New data published in the August issue of SLEEP shows that patients with primary Restless Legs Syndrome (RLS) and with periodic leg movements during sleep (PLMS), have fewer awakenings resulting from involuntary kicks when treated with GlaxoSmithKline's Requip (ropinirole HCl).
Patients also reported better sleep adequacy as defined by feeling rested upon waking in the morning. Objective measurements showed that PLMS significantly decreased from nearly 49 per hour to 12 per hour in the group treated with Requip compared to a decrease of 36 per hour to 34 per hour in the placebo group (P < 0.0001). In the study, patients treated with Requip also experienced a significant reduction in the number of times PLMS woke them from sleep, termed PLMA (PLM with arousal), from 7 per hour to 2.5 per hour (p = 0.0096). Requip is under review by the U.S. Food and Drug Administration (FDA) for the treatment of RLS. There is no currently approved treatment for RLS in the United States.
"The RLS patients in our study suffered from involuntary movements of their legs that often disrupted their sleep. These leg movements are often associated with RLS," stated Clete A. Kushida, M.D., Director of the Stanford University Center for Human Sleep Research and an author of the study. "These new study results show that patients who were given Requip had significant reductions in the number of leg movements, resulting in fewer awakenings from sleep."
PLMS are involuntary movements of the legs during sleep and are a feature seen in over 80 percent of patients with RLS. Restless Legs Syndrome, a condition that affects up to ten percent of the population, is a neurologic movement disorder characterized by an irresistible urge to move the legs and by uncomfortable or sometimes unpleasant sensations in the legs often described as creeping-crawling, burning or twitching. These symptoms generally occur at rest, such as when sitting, lying or sleeping, and are temporarily relieved by movement. As a result, people with RLS have difficulty falling asleep and staying asleep and often avoid activities such as movies, long car rides or airline flights.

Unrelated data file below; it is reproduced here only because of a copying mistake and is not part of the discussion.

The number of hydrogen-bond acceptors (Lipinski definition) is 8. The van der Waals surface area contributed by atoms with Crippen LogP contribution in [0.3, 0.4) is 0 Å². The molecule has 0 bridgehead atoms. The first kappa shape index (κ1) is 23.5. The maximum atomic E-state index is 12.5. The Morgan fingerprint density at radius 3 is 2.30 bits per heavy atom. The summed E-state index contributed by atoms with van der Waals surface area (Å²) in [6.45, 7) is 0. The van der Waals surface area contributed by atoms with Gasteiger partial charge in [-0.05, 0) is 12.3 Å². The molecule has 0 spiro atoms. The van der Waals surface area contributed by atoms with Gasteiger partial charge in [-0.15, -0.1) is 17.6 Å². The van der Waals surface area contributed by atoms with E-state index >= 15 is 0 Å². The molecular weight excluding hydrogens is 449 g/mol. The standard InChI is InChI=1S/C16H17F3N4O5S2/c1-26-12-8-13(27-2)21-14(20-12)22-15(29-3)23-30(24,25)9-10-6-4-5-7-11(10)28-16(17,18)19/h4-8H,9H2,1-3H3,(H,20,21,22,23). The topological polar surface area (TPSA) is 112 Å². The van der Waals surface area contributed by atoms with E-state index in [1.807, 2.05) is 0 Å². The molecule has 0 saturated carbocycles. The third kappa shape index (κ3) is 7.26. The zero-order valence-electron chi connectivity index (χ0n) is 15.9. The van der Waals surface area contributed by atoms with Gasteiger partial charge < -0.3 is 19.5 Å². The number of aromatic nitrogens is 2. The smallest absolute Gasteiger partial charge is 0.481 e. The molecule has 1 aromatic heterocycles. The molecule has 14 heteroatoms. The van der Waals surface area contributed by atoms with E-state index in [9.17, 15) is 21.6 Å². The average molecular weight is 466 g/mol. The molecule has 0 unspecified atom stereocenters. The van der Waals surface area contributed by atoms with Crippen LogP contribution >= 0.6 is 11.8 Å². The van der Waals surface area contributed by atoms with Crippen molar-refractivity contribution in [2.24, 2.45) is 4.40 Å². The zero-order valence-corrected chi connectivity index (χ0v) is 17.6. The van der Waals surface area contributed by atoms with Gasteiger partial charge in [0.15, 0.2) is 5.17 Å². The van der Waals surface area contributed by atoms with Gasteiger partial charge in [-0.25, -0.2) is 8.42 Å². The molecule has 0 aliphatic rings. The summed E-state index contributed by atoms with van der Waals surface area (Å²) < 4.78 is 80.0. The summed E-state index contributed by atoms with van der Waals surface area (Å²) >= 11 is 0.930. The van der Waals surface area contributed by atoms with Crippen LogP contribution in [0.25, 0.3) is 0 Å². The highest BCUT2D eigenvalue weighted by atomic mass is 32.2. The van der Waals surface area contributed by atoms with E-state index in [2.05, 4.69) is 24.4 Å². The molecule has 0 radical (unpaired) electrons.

Requip(R) Shown to Improve Sleep and Reduce PLMS In this study, 65 patients with at least moderately severe RLS and PLMS who met the International RLS Study Group criteria for RLS and had 5 PLMS per hour on a screening polysomnogram were included in the study. Patients aged 18 to 79 were enrolled from 15 referral centers and were randomized to receive Requip (0.25 to 4mg per day) or placebo. Participants were titrated to their effective dose of medication and received treatment for 12 weeks. Polysomnography simultaneously records multiple physiologic parameters related to sleep and wakefulness and is used to objectively evaluate abnormalities in sleep.
At 12 weeks, Requip significantly improved patients' ability to sleep. Both the primary endpoint (PLMS per hour) and secondary endpoint variable (PLMA per hour) showed large and statistically significant differences in favor of Requip over placebo. With Requip, PLMS per hour were significantly decreased from 48.5 per hour to 11.8 per hour, compared with a decrease from 35.7 per hour to 34.2 per hour in the placebo group (p < 0.0001). Further, at a mean dose of 1.8 mg per day, Requip effectively reduced PLMS to normal levels (less than or equal to 5 per hour) for more than half of the patients (53.6 percent) versus 14.8 percent of patients on placebo. Among other sleep variables, the ability to initiate sleep (known as sleep latency) was significantly improved in patients receiving Requip compared to the placebo group. Average sleep latency in the group treated with Requip decreased from 16.7 to 6.6 minutes compared with an increase in the placebo group from 8.9 to 14.4 minutes (p < 0.01).
No serious adverse events occurred in either group. The most common adverse events reported with Requip versus placebo were headache (34.4 vs. 18.2 percent), nausea (31.3 vs. 15.2 percent) and dizziness (18.8 vs. 3 percent).